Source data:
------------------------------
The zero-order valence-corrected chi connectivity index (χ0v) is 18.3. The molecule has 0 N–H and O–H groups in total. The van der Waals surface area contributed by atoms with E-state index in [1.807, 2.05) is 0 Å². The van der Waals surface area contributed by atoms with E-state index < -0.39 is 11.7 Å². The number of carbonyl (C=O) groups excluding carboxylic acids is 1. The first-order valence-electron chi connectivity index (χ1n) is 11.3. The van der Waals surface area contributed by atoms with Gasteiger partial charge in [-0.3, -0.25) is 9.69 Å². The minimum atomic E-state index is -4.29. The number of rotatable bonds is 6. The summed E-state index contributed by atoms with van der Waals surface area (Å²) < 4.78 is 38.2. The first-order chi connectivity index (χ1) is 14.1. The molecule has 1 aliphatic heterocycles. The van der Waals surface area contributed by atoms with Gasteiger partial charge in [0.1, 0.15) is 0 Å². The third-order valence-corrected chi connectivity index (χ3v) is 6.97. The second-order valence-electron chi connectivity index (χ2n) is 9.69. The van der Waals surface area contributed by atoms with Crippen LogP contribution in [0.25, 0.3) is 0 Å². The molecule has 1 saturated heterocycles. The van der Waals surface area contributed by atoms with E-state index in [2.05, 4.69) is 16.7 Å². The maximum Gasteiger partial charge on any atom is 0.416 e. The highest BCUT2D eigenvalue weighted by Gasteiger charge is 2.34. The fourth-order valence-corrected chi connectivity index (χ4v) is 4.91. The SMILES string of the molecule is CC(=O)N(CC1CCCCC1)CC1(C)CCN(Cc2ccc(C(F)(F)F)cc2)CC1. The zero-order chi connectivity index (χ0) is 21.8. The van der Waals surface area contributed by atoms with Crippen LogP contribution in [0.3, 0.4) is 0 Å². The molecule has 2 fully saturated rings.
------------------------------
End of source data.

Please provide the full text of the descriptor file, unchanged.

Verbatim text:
The zero-order valence-corrected chi connectivity index (χ0v) is 18.3. The molecule has 0 N–H and O–H groups in total. The van der Waals surface area contributed by atoms with E-state index in [1.807, 2.05) is 0 Å². The van der Waals surface area contributed by atoms with E-state index < -0.39 is 11.7 Å². The number of carbonyl (C=O) groups excluding carboxylic acids is 1. The first-order valence-electron chi connectivity index (χ1n) is 11.3. The van der Waals surface area contributed by atoms with Gasteiger partial charge in [-0.3, -0.25) is 9.69 Å². The minimum atomic E-state index is -4.29. The number of rotatable bonds is 6. The summed E-state index contributed by atoms with van der Waals surface area (Å²) < 4.78 is 38.2. The first-order chi connectivity index (χ1) is 14.1. The molecule has 1 aliphatic heterocycles. The van der Waals surface area contributed by atoms with Gasteiger partial charge in [0.1, 0.15) is 0 Å². The third-order valence-corrected chi connectivity index (χ3v) is 6.97. The second-order valence-electron chi connectivity index (χ2n) is 9.69. The van der Waals surface area contributed by atoms with Crippen LogP contribution in [0.25, 0.3) is 0 Å². The molecule has 1 saturated heterocycles. The van der Waals surface area contributed by atoms with E-state index in [2.05, 4.69) is 16.7 Å². The maximum Gasteiger partial charge on any atom is 0.416 e. The highest BCUT2D eigenvalue weighted by Gasteiger charge is 2.34. The fourth-order valence-corrected chi connectivity index (χ4v) is 4.91. The SMILES string of the molecule is CC(=O)N(CC1CCCCC1)CC1(C)CCN(Cc2ccc(C(F)(F)F)cc2)CC1. The zero-order chi connectivity index (χ0) is 21.8. The van der Waals surface area contributed by atoms with Crippen LogP contribution in [0.3, 0.4) is 0 Å². The molecule has 2 fully saturated rings.